The video shows Johnson virtually surrounded and trying to escape in the direction where there were the fewest police forces. Similar to the police murder of Mario Woods in San Francisco on December 2, in which Woods was surrounded by police, Johnson’s running away is characterized as a movement toward a policeman and therefore grounds for the police to shoot to kill.

In the DOJ’s press conference announcing that it would investigate the Chicago Police Department for how it handles the use of deadly force, Attorney General Loretta Lynch stated, “This mistrust from members of the community makes it more difficult to gain help within investigations, to encourage the victims and the witnesses of crime to speak up and to fulfill the most basic responsibilities of public safety officials.”

This comment points to public relations as the central reason behind the investigation. The Obama administration seeks to give people the impression that something is being done about the horrendous and colossal level of police violence in the country.

If the investigation of the CPD is similar to the DOJ’s investigation of the Ferguson, Missouri Police Department, however, while the report may reveal widespread abuse, the government will still actively work to support the police force and its nonstop killings. The DOJ refused to bring charges against Darren Wilson for gunning down Michael Brown in Ferguson, Missouri.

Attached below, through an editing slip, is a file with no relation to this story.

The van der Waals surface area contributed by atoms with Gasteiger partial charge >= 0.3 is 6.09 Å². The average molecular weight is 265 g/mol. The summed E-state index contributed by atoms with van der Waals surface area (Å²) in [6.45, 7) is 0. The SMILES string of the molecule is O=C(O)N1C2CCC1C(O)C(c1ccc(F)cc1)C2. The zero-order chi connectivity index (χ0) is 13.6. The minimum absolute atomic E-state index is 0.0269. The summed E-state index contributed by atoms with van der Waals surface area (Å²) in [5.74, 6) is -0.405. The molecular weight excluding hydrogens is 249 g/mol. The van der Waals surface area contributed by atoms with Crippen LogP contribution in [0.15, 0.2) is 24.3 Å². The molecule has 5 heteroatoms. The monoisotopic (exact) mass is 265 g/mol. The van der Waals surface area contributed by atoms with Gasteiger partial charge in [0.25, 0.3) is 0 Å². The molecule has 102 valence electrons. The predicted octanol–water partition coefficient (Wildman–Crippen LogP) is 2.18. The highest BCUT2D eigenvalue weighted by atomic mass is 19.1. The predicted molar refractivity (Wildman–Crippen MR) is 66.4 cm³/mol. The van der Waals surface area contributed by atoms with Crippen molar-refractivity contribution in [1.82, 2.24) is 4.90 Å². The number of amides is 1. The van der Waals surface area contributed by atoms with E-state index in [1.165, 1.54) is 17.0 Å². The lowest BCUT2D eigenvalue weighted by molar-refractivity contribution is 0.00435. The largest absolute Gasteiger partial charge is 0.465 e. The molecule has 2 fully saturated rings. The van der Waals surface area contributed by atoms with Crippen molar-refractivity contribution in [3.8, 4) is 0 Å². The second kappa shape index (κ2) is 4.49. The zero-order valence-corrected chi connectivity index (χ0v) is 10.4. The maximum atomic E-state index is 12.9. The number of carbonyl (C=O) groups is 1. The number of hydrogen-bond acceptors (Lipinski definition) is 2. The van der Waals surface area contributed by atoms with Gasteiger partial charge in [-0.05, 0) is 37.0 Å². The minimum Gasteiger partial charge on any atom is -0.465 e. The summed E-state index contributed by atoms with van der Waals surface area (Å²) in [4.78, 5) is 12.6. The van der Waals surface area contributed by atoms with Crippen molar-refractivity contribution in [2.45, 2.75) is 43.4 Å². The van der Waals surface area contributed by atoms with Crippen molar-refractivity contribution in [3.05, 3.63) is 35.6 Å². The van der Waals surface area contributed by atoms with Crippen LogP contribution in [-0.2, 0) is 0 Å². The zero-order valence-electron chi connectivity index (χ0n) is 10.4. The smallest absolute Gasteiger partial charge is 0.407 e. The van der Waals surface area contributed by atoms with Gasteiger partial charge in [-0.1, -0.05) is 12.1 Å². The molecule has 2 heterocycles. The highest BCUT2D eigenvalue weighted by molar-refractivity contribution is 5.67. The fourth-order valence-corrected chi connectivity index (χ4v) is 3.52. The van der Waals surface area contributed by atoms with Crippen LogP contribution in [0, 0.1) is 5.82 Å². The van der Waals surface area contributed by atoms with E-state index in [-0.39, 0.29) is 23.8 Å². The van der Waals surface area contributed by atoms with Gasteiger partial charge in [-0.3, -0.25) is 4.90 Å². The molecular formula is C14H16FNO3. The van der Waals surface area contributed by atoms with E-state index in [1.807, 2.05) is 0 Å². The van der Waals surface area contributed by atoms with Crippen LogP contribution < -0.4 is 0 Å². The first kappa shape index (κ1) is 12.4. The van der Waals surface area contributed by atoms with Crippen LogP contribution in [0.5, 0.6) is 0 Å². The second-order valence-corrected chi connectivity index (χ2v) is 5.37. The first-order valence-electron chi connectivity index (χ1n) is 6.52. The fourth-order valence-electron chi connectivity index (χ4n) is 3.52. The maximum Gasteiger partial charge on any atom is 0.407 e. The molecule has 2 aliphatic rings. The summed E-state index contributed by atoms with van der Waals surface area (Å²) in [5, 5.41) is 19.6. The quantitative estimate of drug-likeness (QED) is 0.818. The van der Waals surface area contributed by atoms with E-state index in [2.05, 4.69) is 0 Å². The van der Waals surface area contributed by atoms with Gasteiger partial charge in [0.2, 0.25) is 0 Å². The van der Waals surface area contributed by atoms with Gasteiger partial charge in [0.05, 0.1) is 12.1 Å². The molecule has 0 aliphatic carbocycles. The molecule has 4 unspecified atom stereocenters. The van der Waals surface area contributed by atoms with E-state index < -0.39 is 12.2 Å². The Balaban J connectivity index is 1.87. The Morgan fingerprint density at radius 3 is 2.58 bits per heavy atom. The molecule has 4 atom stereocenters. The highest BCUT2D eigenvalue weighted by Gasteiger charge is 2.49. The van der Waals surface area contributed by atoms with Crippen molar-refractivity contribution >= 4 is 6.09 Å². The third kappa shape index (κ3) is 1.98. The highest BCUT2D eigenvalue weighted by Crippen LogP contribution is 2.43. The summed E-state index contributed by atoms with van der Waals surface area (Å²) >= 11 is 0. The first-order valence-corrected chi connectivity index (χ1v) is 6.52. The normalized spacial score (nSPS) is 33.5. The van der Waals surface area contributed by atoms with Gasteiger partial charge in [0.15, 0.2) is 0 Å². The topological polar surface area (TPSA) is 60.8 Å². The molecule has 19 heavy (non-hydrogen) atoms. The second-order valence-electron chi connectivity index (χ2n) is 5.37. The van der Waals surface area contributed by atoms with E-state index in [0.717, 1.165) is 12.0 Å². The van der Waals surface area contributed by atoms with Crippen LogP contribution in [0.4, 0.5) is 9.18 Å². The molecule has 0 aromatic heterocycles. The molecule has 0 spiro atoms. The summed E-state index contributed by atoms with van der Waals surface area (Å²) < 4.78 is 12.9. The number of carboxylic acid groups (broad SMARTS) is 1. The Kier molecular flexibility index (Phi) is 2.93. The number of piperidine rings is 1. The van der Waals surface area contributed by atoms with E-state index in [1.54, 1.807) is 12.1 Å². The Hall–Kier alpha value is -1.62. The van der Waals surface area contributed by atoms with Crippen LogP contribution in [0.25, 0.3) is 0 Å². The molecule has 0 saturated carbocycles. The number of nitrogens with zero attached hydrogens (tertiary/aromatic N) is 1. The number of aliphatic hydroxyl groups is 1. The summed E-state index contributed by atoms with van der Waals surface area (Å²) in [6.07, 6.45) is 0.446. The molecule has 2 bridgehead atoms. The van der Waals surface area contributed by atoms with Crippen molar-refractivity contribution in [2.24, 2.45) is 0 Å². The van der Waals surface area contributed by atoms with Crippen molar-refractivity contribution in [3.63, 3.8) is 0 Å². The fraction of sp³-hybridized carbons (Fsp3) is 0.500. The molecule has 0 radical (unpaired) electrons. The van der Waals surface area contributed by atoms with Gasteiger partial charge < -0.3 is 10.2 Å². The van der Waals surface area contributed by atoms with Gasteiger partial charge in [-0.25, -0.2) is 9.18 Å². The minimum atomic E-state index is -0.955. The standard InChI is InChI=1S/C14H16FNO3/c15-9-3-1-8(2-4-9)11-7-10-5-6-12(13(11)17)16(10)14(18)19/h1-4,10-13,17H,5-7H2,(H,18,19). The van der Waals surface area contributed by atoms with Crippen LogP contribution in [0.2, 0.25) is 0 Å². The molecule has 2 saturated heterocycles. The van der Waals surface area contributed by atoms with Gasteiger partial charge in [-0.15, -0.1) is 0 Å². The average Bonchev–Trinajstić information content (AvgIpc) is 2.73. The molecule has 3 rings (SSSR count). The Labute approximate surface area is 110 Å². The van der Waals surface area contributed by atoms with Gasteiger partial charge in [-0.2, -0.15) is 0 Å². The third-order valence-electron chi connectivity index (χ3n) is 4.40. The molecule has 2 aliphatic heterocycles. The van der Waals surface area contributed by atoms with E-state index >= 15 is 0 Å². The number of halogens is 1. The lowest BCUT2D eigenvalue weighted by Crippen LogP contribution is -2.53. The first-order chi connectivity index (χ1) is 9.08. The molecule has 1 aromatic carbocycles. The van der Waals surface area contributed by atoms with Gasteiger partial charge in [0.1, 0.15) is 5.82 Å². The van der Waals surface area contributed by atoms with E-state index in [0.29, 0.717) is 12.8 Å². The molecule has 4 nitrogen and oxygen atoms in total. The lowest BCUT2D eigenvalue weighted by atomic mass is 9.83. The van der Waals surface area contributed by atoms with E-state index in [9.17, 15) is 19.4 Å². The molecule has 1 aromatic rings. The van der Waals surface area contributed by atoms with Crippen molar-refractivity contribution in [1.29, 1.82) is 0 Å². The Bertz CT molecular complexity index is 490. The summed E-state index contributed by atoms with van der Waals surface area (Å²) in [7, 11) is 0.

Indeed, the nonstop police killing incidents involving unarmed, fleeing and nonthreatening victims points to this not being a local issue of the Chicago PD, but rather a nationwide escalation of police violence against working class youth and the most marginalized sections of society.

In Chicago late Monday, city authorities released yet another video depicting police violence. Philip Coleman, a 38-year-old black man, died in police custody in December 2012. Coleman had been held in jail after allegedly assaulting his mother during a psychotic episode.

The video shows about six officers entering Coleman’s cell and surrounding him as he lies on a cot. The video, which has no audio, appears to depict the officers shooting him with a stun gun before dragging his limp body out of the cell by his arms.

Coleman was brought to the hospital, where he was pronounced dead, due to a bad reaction to an antipsychotic drug. An autopsy, however, showed he suffered severe trauma and had more than 50 bruises and abrasions on his body after the police encounter. Coleman’s death was ruled an accident and an internal investigation found no wrongdoing on the part of police, who claimed they feared for their safety.

Chicago Mayor Rahm Emanuel, who has come under fire for support for the Chicago Police Department’s actions and subsequent cover-ups, was quick to speak out following the video’s release and distance himself from the police officers’ actions.

“I do not see how the manner in which Mr. Coleman was physically treated could possibly be acceptable,” the mayor said in a statement. He added cynically, “Something is wrong here—either the actions of the officers who dragged Mr. Coleman, or the policies of the department.”